Stocks to fall; jobless rate expected to rise

Economists estimate the unemployment rate grew to 9.6% in June.

By TheStreet Staff Jul 2, 2009 7:39AM

By Elizabeth Trotta, 


Commodities retreated and premarket futures suggest a lower open for stocks in New York on Thursday ahead of the most anticipated economic data of the holiday-shortened week.


Futures for the S&P 500 Index were down 6.3 points at 912.90, and were 6.39 points below fair value. Futures on the Nasdaq were losing 8.5 points to 1470.25, and were 9.67 points below fair value.


Wall Street will be focused on the U.S. government's employment report due out at 8:30 a.m. EDT. Economists estimate that job losses increased to 365,000 in June from 345,000 in May, and for the unemployment rate to have risen to 9.6% from 9.4%.

Separately, data on new jobless claims for last week will also be available. The number of people seeking jobless benefits is expected to have improved to 615,000 from 627,000 the previous week.


Investors will also be watching for the Treasury Department to name as many as nine investment managers to oversee funds that will buy toxic securities from financial institutions as part of the Public Private Investment Program, according to reports. BlackRock, Allianz's Pimco, TCW Group and Wellington Management, as well as billionaire investor Wilbur Ross and private investor Angelo Gordon may have been among those under consideration, according to reports by the Wall Street Journal and Reuters.


In corporate news, China’s Beijing Automotive might offer to buy the Opel line from bankrupt automaker General Motors within the next few days, the Journal reported. Canada’s Magna International is still seen as the front-runner to buy the unit.


Meanwhile, automotive parts supplier Lear is preparing to file for bankruptcy, and has lined up financing to fund its operations while under court protection.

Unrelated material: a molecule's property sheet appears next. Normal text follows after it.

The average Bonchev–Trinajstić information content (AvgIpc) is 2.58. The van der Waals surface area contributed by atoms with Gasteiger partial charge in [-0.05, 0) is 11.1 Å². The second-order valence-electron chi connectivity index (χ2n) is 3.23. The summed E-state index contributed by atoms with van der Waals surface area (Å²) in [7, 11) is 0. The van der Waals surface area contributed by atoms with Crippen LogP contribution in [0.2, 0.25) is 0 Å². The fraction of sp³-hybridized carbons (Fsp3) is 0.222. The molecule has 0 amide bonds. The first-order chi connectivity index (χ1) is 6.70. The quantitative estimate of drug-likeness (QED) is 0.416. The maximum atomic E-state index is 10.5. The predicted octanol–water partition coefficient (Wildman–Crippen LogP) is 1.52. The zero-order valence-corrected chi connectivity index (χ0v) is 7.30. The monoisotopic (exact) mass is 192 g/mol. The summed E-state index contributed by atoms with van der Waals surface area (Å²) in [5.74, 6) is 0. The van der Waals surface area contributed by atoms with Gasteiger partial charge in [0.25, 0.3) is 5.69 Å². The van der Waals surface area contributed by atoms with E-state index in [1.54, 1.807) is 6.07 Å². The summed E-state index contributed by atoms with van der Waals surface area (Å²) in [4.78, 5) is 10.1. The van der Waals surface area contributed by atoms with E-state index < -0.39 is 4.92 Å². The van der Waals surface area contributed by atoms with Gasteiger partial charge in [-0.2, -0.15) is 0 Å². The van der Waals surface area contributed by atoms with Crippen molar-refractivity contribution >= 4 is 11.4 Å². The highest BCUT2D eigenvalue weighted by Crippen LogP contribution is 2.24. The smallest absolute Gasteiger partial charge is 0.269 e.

Commodities were under pressure early, with crude oil futures falling $1.42 to $67.89 a barrel, a day after the Energy Department reported that gasoline and distillate inventories increased more than expected last week. 


Gold was also falling, losing $9.10 to $932.20 an ounce.


Stocks overseas were mostly lower. In Europe, London’s FTSE 100 and the Dax in Frankfurt were falling 0.7% and 1.6%, respectively. In Asia, the Nikkei in Japan and the Hang Seng in Hong Kong closed lower by 0.6% and 1.1%, respectively.


Longer-dated Treasuries were falling in price, rising in yield. The 10-year was losing 1/32 to yield 3.54%, while the 30-year was falling 4/32, yielding 4.34%.


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[BRIEFING.COM] The stock market began the new trading week on the defensive note with small-cap stocks pacing the retreat. The Russell 2000 (-1.4%) and Nasdaq Composite (-1.1%) displayed relative weakness, while the S&P 500 lost 0.8% with all ten sectors ending in the red.

Global equities began showing some cracks overnight after China's Finance Minister Lou Jiwei poured cold water on hopes for new stimulus measures. Specifically, Mr. Lou said the government has no plans to change ... More


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